After the Mud March debacle, Spofford and the men of the First Massachusetts fought in the battles of Chancellorsville, Gettysburg, Wilderness, and Spotsylvania. Spofford survived the war, mustering out of service on 25 May 1864 when the First disbanded after completing its three years of service. He returned to Lynn after the war, and married a young woman named Mary who is mentioned in his letters home. In the late 1860s and early 1870s, he became a student of Mary Baker Eddy (then known as Mary Baker Glover), helping her to publish and disseminate her early writings on the principles of Christian Science. In 1878, he was expelled from the church and accused of attempting to harm a fellow church member through witchcraft. The charges were subsequently dismissed and Spofford settled as a physician living for a short time in Boston. In 1880 he married Ellen Carter of Newburyport, and the two had four children. Daniel H. Spofford died on 3 September 1924 in Haverhill, Massachusetts at the age of 82.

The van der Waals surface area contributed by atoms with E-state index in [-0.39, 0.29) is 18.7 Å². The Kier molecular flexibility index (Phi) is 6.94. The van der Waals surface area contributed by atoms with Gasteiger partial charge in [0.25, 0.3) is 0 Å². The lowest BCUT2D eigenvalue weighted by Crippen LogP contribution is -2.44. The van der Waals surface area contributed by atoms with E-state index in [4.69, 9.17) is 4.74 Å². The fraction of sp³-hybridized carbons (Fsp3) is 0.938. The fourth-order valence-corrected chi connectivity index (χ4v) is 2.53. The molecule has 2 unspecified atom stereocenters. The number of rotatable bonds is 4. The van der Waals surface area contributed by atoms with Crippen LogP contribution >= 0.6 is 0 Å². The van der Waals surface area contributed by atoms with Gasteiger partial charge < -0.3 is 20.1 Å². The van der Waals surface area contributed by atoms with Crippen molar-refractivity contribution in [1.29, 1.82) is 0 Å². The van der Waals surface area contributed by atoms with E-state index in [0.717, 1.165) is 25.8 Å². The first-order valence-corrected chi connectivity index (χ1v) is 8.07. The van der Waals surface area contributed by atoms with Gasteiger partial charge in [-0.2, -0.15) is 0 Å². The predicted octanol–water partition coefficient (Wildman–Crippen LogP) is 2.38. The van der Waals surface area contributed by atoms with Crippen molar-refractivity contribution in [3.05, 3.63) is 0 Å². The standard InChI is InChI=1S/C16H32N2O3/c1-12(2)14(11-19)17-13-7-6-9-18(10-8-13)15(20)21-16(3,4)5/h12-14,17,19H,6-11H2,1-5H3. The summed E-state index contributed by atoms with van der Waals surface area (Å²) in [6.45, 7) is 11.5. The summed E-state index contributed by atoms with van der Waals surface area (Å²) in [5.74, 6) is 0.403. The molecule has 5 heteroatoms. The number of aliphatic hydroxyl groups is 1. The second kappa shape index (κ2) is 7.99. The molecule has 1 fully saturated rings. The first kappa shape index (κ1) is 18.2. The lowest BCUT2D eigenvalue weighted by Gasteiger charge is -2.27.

Sources for Further Reading

    This letter is from a small collection of letters of Daniel H. Spofford to his parents in Lynn, Massachusetts, all written during his service in the Civil War, 1861-1864. Letters include descriptions of routine camp life, road building, troop movements, and several battles including Fredericksburg, Chancellorsville, Gettysburg, and the Wilderness Campaign.

    Milmine, Georgine. “Mary Baker G. Eddy: The Story of Her Life and the History of Christian Science.” McClure’s Magazine. Vol. 29 (July 1907), 333-348.

    Municipal History of Essex County in Massachusetts. Volume 3. New York: Lewis Publishing, 1922.

    Spofford, Jeremiah. A Family Record of the Descendants of John Spofford and Elizabeth His Wife. Haverhill: Frothingham, 1851.

    ----. A Genealogical Record, including Two Generations in Female Lines of Families Spelling Their Names Spofford, Spafford, Spafard and Spaford … Boston: Mudge, 1888.

    “That Witchcraft Case.” Boston Daily Globe, 13 May 1878.

    Wert, Jeffry D. The Sword of Lincoln: The Army of the Potomac. New York: Simon & Schuster, 2005.